On one hand, a strategy can be focussed on customers who will deliver greater lifetime value, return and commitment. These customers subsequently warrant the greatest investment. This market requires a high value service offering, where they seek a more informed and consultative approach that focuses on subject matter expertise (for example technical, legislative, vertical market or equipment knowhow).

On the other hand, strategies can be focussed on the customer base that regard price as a main driver in a purchase and are not prepared to pay for value. This market requires an entirely different method of engagement. It needs to be low touch with an efficient execution. The cost to serve this market (that stem low returns) is prohibitive. This is where the concept of online processing through e-commerce comes into its own.

E-commerce is providing a window of opportunity in all markets (including leasing) to better communicate with those customers who are at price comparison stage with similar products without sales costs. The beauty of an e-commerce site is that it will allow that customer to create a bespoke quote based on the information that they input and then purchase online, with limited cost. The customer gets what they need and the business reduces the cost of converting that customer.

Despite the redevelopment of acquisition and engagement strategies to meet the needs of the changing target market, organisations can also consider the diversification of their product mix to meet an identified target market’s needs.

Taking the existing product and service offering and redeveloping it to serve a different target market can be hugely successful if deployed correctly. Creating a basic product, with its own brand, identity and more importantly, a matching price tag means you are attracting a new market without diluting the perceived value of your existing brand, product or service.

Take for example, British Airways. Before the aggressive rise of low-cost airlines British Airways spotted a gap in the market. This resulted in the development of a new product concept, a no-frills, value proposition which they named ‘Go’. It was positioned as entirely separate to British Airways and therefore did not detract from the values already associated with British Airways as a service/product concept. However, it meant that BA was able to penetrate not only those customers who had come to expect a certain quality from them, at a cost, but a new group of potential customers  who were only interested in getting from A to B and therefore would go with the airline that could meet this need at the cheapest price. The brand ‘Go’ was subsequently purchased by EasyJet and the rise of the low-cost airline was well and truly born.

Syscap have been proactive within the market in a similar way, meeting consumer needs by offering a range of products to suit their requirements. For example, we have expanded our leasing product suite originally focussed on IT, to diversify into providing short and long term loans into the Professions sector. This includes the provision of funding solutions from Vat and Tax funding over a 12 month period to longer term software acquisition funding, office healthcare and insurance premiums, even refurbishment of a practice down to new light fittings and the paint on the walls. Obviously, finance can be used for a whole host of purposes. What we have tried to do, with success, is identify the main aspects that finance is used for within the sectors we operate within and provide a finance solution that meets that need, similar to British Airways and the ‘Go’ airline example.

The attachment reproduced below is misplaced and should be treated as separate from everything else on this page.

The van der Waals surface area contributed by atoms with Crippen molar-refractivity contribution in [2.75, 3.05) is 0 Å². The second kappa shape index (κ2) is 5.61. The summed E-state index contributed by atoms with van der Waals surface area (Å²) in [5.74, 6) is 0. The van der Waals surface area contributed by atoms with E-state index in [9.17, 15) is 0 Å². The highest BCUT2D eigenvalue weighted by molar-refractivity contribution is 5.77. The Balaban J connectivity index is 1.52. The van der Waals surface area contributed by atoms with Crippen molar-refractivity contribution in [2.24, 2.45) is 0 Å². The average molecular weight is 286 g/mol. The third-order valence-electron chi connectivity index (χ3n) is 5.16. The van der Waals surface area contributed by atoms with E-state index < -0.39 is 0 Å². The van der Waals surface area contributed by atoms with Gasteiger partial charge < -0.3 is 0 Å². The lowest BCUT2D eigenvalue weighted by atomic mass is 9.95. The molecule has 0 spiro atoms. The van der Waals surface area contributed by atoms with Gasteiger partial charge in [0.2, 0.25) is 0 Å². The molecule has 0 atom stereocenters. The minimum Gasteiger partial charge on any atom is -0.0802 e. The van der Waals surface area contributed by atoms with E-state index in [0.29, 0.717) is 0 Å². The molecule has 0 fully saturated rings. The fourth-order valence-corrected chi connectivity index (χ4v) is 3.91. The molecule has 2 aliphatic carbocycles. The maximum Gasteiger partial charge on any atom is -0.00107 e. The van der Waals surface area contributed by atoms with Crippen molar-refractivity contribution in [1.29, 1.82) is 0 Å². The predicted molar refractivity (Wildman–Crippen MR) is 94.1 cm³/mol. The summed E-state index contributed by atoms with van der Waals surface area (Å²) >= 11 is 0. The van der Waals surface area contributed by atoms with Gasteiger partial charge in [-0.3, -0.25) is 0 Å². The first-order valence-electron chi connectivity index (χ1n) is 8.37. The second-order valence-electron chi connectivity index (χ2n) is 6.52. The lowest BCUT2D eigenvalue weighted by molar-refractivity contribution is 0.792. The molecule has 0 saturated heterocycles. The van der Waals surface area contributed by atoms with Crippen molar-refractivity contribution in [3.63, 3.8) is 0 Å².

In conclusion, the commoditisation of the leasing sector is not something to shy away from. If anything, it provides ample opportunity for businesses to penetrate markets in new and exciting ways. By either adapting the way we sell, via e-commerce that reduce the cost of converting a lead into a sale or by actively adapting our product portfolio to attract those looking for the ‘best deal’ businesses are giving themselves the best opportunity to thrive in this new landscape. Innovation and diversification are key survival factors in business and those companies that stagnate in the coming months and years will be those that ignore these new developments in industry and refuse to change or alter their proposition.

The reason that our industry exists is to respond to our customers’ needs and meet them. Without evolving offerings, diversifying products, upskilling and refocusing staff, we are not able to meet the customer need, want or demand. Without providing versatile offerings to the customer, we don’t have a future to look forward to.

 

About Syscap

Syscap provides tailored finance solutions and advice to a whole host of commercial, professional and public sector organisations, helping them to acquire the business assets and resources they need, without traditional budgetary constraints, allowing them to grow and prosper. syscap.com

 

 

CC BY 4.0 The commoditisation of leasing by Philip White is licensed under a Creative Commons Attribution 4.0 International License.